It’s easy to get caught up in the trappings of the 4th of July holiday, especially if you’ve always called it that instead of “Independence Day.” But most people know the meaning of the day.
“I have a three-year-old who understands that it is the birthday party for the United States and she is very excited,” says Meredith Gvocdas of Columbia.
But some of the other details about the day may be a lot harder to recall from your elementary or middle school history classes.
What year did the colonies declare their independence? “Uhhhhh, I do not know sir. Sorry,” says Demetrius Sheppard of Columbia. He’s not alone. “Don’t remember,” says David Williams. “Oh, pfffft. Might as well go on. I have no idea,” says Serkan Freeman of Columbia.
Ken Salisbury answers that question quickly. “1776,” he said Friday at a Columbia fireworks stand.
The Continental Congress approved the final text of the Declaration of Independence on July 4th, 1776, which is why we celebrate it as Independence Day. But the Congress actually adopted a resolution declaring independence on July 2nd. The Declaration of Independence wasn’t actually signed until August 2nd by most members of the Continental Congress.
From which country were we declaring our independence? “Ooooh, Jesus. Here? I don’t know,” answered Lecretia Hunter of Columbia. “The Brits,” answers Steve Acosta, from Gastonia, North Carolina, who had stopped in Columbia to buy fireworks.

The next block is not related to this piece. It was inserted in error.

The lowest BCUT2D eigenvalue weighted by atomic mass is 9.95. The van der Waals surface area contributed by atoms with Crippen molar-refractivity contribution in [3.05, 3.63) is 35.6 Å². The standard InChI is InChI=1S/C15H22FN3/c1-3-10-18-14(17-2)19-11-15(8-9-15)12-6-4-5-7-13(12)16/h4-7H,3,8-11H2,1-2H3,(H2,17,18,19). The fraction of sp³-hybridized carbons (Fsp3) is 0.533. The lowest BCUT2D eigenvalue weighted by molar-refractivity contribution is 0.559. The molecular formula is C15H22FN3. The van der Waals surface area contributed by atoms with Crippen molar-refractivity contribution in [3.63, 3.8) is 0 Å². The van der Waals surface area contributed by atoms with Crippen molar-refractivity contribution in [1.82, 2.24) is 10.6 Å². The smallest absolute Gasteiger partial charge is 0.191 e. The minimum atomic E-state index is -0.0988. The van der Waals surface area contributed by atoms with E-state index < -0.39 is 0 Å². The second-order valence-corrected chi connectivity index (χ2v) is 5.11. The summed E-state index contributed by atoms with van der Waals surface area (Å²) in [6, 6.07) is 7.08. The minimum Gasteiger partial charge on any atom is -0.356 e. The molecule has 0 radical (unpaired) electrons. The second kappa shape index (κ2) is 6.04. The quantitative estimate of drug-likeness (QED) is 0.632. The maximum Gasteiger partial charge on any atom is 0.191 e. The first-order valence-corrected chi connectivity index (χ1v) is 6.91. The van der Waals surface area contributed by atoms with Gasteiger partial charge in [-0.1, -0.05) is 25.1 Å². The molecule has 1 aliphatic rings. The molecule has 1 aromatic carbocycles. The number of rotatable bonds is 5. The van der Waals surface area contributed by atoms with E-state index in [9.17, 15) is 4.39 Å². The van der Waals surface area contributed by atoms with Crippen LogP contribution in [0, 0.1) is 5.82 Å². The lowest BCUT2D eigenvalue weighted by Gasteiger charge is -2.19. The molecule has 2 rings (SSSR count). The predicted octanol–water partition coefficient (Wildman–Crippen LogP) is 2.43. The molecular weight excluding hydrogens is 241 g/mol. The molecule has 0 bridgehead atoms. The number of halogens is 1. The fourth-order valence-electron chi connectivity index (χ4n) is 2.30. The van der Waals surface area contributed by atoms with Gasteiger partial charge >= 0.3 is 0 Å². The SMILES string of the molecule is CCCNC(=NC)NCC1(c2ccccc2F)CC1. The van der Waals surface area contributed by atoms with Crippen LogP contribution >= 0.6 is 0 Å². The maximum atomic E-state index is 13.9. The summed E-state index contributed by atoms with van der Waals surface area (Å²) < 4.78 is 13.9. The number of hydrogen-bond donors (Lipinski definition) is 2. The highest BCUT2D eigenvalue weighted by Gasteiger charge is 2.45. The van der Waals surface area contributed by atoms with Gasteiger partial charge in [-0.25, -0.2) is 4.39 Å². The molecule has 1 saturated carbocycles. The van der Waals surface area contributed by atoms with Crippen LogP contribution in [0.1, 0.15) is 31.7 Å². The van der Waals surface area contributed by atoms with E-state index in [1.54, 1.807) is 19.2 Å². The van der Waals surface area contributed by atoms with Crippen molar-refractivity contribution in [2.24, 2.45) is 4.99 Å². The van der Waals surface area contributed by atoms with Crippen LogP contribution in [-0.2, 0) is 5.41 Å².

Who wrote the Declaration of Independence? “Jefferson,” says Jim Hindersman of Columbia.
It was actually a five-man committee of Thomas Jefferson, John Adams, Benjamin Franklin, Robert Livingston, and Roger Sherman. Jefferson did most of the writing. Even though Livingston contributed to writing the Declaration, he never signed it, saying he thought it was too soon to declare independence.
Can you name any of the signers of the Declaration of Independence? “No,” says Amanda Sparks of Columbia, laughing.
Meredith Gvocdas says, “How about John Hancock?” He’s probably the best known, for having signed his name above and larger than the other signers. You can see a complete list of signers here.
One interesting fact about the Declaration that’s pertinent to South Carolina is that the two youngest signers were both from the state. Thomas Lynch, Jr. and Edward Rutledge were both only 26 when they signed, while most of the other signers were in their 40s or 50s. Benjamin Franklin was the oldest signer at 70.